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Battle of Barossa: Torbreck vs. Powell
Fifty-seven of these dinners over the past four years. And I’ve never done an Australian theme. So let’s fix that. This will be a Battle of Barossa of sorts, showcasing two rival wineries there, Torbreck and Powell & Son. Dave Powell founded Torbreck in 1994, sourcing grapes from the best vineyards in Barossa, and soon it became one of the most prestigious wineries in the region. Their flagship wine, The Laird, commanded higher prices than Penfold’s Grange. Then in 2013, Powell’s partners forced him out of his own business, citing erratic behavior, including charging a $92,000 bill from a Danish strip club to the winery. (Powell admitted, "That is actually true, that's quite funny . . . that's because I was pissed and got given a bill, I buggered up the exchange rate and didn't have my glasses on . . .”) In 2014 Dave Powell started anew with Powell & Son, with lofty ambitions: “We wanted to create, maybe ambitiously, people might say arrogantly, a version of Domaine de Romanée Conti in the Barossa.” And to judge from the reviews his wines are getting, he might be close to succeeding. So we’ll be tasting eight wines, in four pairs. Blind. Each pair will consist of one Torbreck wine and one Powell & Son, each pair representing a category (white wine; GSM blend; entry-level Shiraz; higher-end Shiraz). I’ll poll the group and ask which wine in each pair is better. Then when we reveal the wines, we’ll declare a winner (or perhaps a tie?) in the Barossa feud. More on the Torbreck/Powell saga: http://www.wineculture.com.au/lastest-news/No_love_lost_in_bitter_feud http://www.the-buyer.net/people/producer/dave-powell-is-the-shaun-ryder-of-the-barossa-valley/ http://www.the-buyer.net/tasting/wine/tasting-powell-son-new-wines-from-ex-torbreck-winemaker/ http://sustainablewineblog.com/2018/03/27/dave-powell-from-powell-son-on-starting-again-making-great-sustainable-shiraz-and-why-biodynamics-may-be-better-suited-to-white-wines/ We’ll meet at old standby Harper’s in Dobbs. Second try this season at dinner in their beautiful back garden . . . let’s hope we succeed this time! http://harpersonmain.com/ 2015 Powell & Son Riesling $29 Wine Advocate 92+ – The 2015 Riesling is a step-up from the previous vintage, offering gorgeous floral, jasmine and lemon drops notes with hints of crushed stones, beeswax and yuzu. The palate is intense, zesty and very tightly knit with tons of freshness and an appealing steeliness carrying the taut flavors to a long finish. 600 cases produced. 2016 Torbreck Woodcutter’s Semillon $17 Wine Advocate 88 – The 2016 Woodcutter's Semillon offers up notions of waxed lemons, lime leaves and straw with hints of dried herbs and apple blossoms. Medium-bodied with a lovely silken texture and some pleasant yeasty notes coming through in the mouth, it has a racy backbone and bone-dry finish. 2015 Powell & Son Riverside Barossa Grenache Mataro Shiraz $19 Wine Spectator 93 – A supple, seamless mix of cherry and raspberry flavors, with dried violet, savory and smoky details, accented by hints of sarsaparilla. Polished and refined, especially on the effortless finish. Grenache, Mataro and Shiraz. Drink now through 2030. 2,000 cases made. 2015 Torbreck Cuvee Juveniles Grenache Mataro Shiraz $23 Vinous 91 – Vivid ruby. Pungent, spice-accented red and blue fruit scents show very good clarity and pick up a sexy floral note as the wine opens up. Juicy, focused and lively on the palate, offering vibrant black raspberry and bitter cherry flavors that deepen and become sweeter on the back half. At once concentrated and nervy, showing excellent focus and drive on a long, subtly tannic, spice-laced finish. 2015 Powell & Son Shiraz $30 Wine Advocate 92 – Deep garnet-purple colored, the 2015 Barossa Valley Shiraz reveals pronounced blackberry, dark chocolate and black currant notes over hints of black earth, charcoal, licorice and a hint of violets. Profoundly rich and concentrated on the full-bodied palate, it has some delicious savory/olive tapenade notes emerging, supported by firm, ripe tannins and finishing with great length. 2017 Torbreck Woodcutter’s Shiraz $18 Not rated.From therealreview.com blog: “A very good vintage of this fresh, early-drinking, fruit-driven Shiraz—spicy and brightly fruited.” 2015 Powell & Son Loechel Eden Valley Shiraz $72 Wine Advocate 97 – Coming from the western section of a single vineyard in Eden Valley, the 2015 Loechel Shiraz from Eden Valley has a deep garnet-purple color and a gorgeous floral nose of roses and violets, with a whole array of baking spice-laced red and black fruit preserves emerging, plus some hints of cedar and chocolate box. Medium to full-bodied, the palate is youthfully taut, firm and muscular, possessing a solid structure of grainy tannins and lively acidity, finishing with those glorious baking spice layers coming through. 300 cases were made.Dave Powell: “It’s got its tits out – it’s saying come and get me.” 2015 Torbreck The Struie Shiraz $58 Vinous 93 – (17 percent new French oak; 15.5 percent alcohol) Lurid violet. A powerfully scented, complex bouquet evokes boysenberry, cherry preserves, licorice, five-spice powder and smoky minerals. Stains the palate with sweet black and blue fruit, spicecake and violet flavors that show a surprisingly light touch for their heft. Supple, slow-building tannins gently frame the broad, smoky finish, which hangs on with strong, floral-dominated persistence.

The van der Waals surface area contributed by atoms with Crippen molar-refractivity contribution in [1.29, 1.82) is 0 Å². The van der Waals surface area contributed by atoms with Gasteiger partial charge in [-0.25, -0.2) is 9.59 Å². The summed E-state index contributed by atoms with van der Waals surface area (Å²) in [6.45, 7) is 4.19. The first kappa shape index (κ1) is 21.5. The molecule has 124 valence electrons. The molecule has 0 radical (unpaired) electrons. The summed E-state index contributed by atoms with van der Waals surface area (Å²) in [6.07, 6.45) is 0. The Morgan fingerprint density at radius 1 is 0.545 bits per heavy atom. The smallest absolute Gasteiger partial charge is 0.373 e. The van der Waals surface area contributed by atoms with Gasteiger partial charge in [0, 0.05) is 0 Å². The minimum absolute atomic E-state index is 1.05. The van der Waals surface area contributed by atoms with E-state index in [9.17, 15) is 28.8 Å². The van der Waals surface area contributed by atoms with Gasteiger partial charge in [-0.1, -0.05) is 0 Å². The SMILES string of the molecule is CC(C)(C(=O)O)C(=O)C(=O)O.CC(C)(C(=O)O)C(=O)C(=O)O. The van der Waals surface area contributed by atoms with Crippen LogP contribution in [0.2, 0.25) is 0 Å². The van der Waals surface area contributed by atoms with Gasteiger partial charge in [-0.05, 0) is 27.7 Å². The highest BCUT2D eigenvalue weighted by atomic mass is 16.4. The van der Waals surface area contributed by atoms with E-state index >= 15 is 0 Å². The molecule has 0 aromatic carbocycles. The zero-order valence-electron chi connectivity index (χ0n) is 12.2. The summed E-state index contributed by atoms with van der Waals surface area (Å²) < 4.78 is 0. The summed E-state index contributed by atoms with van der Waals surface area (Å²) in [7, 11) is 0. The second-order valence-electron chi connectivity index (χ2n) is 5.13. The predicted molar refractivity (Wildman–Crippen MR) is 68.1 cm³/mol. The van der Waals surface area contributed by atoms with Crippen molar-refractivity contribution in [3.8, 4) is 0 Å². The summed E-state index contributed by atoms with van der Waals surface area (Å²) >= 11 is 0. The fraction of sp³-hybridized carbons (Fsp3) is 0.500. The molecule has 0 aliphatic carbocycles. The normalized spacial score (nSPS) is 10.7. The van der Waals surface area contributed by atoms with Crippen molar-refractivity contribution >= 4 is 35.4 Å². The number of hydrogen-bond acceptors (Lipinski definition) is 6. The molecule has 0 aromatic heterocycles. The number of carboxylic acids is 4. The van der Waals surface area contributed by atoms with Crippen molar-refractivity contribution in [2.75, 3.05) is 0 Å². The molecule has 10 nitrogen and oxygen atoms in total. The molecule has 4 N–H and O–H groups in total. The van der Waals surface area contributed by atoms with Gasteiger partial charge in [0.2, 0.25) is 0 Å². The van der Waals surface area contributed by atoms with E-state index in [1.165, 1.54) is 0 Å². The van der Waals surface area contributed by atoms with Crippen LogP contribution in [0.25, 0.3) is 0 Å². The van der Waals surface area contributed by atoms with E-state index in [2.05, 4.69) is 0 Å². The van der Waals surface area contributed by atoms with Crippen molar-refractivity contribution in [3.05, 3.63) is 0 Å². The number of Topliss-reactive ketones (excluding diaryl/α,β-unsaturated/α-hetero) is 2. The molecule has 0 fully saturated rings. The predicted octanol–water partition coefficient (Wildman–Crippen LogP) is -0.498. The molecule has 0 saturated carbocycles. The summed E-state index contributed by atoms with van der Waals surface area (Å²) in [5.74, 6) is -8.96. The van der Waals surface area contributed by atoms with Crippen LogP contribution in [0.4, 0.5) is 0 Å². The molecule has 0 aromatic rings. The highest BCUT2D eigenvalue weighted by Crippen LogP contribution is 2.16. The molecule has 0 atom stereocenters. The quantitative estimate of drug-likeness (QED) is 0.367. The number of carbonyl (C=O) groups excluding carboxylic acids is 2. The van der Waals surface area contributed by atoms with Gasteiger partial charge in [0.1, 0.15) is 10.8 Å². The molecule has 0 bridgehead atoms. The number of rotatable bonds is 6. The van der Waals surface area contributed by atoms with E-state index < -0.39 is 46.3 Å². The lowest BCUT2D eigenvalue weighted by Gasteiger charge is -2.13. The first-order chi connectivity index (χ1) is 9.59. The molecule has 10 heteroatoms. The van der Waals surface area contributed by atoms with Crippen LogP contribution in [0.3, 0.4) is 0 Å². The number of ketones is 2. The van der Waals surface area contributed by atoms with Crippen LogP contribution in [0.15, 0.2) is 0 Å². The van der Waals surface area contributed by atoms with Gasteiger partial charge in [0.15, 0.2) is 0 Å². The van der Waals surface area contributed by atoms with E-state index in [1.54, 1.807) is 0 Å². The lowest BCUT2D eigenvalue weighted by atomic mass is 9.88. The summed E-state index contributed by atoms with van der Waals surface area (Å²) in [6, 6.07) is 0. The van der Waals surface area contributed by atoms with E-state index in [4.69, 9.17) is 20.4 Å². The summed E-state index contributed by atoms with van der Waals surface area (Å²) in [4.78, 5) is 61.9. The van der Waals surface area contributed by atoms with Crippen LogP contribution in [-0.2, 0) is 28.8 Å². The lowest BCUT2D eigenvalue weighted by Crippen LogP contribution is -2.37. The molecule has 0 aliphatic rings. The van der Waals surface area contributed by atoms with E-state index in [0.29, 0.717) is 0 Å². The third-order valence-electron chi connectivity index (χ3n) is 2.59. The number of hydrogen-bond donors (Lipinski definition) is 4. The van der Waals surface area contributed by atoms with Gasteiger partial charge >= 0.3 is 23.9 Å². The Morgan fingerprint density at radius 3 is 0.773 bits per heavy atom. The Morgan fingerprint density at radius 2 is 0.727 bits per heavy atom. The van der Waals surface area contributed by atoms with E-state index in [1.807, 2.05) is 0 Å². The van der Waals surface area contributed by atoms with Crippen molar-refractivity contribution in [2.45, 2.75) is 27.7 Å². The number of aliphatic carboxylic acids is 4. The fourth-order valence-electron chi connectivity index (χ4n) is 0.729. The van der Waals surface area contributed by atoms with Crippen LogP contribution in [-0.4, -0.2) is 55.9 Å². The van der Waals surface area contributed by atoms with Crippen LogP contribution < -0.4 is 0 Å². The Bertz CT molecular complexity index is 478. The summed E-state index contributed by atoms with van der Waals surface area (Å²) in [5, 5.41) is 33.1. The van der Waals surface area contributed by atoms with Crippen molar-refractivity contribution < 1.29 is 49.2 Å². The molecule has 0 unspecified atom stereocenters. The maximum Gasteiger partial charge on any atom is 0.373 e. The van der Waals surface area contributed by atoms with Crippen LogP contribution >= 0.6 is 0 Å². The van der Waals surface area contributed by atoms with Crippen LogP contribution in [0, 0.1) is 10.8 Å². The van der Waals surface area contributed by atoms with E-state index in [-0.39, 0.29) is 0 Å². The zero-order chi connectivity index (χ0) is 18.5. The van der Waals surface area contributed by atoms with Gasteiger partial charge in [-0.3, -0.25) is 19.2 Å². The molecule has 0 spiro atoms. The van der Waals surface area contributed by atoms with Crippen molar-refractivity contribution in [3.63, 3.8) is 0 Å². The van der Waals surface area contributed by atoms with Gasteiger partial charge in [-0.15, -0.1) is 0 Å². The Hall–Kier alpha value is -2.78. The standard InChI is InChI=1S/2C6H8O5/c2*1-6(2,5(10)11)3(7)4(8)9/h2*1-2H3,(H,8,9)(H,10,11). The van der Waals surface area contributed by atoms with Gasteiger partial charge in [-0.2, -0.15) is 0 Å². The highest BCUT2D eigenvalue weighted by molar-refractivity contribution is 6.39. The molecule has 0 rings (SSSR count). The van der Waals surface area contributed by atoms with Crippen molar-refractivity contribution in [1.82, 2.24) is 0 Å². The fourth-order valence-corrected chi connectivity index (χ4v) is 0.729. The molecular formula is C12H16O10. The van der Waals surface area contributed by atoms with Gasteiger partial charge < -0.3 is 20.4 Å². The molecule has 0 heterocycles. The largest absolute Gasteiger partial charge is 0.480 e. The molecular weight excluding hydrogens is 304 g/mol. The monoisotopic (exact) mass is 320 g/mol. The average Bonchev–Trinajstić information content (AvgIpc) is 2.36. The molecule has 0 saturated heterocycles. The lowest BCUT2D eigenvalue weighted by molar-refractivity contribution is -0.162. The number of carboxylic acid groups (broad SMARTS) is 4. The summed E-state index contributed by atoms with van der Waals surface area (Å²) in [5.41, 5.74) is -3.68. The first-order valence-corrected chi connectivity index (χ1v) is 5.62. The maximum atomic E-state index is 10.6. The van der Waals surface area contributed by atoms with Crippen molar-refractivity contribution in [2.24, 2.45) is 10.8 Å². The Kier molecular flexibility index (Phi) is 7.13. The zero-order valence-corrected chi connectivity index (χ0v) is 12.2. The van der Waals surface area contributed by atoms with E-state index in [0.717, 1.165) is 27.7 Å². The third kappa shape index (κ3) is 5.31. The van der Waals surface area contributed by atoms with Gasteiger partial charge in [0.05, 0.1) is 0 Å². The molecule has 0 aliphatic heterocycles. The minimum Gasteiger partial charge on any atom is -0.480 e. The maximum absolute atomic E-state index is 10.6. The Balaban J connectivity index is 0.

Harper's Bar & Restaurant

92 Main St · Dobbs Ferry

$29.00
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    What we're about

    Hello fellow wine lovers. The purpose of this group is to explore various categories of wine in a relaxed setting while dining out in Westchester BYOB restaurants. For each dinner meetup, a theme will be chosen and the wines will be provided by the host, who will disclose the identities of the wines (along with ratings, reviews, and prices) when the meetup is announced. The wines will be carefully chosen as good examples of their type and offer a good price-quality ratio. To facilitate dinner-table discussions and to ensure that everyone is able to taste and retaste all the wines, attendance will be capped at 10 people per dinner. To cover the cost of the wines, attendees will pay a fee when RSVPing. Then at the restaurant, each attendee will pay for whatever food he/she orders.

    The organizer has earned the Diploma of Wines and Spirits from the Wine and Spirit Education Trust, and looks forward to sharing some interesting bottles over good food and conversation.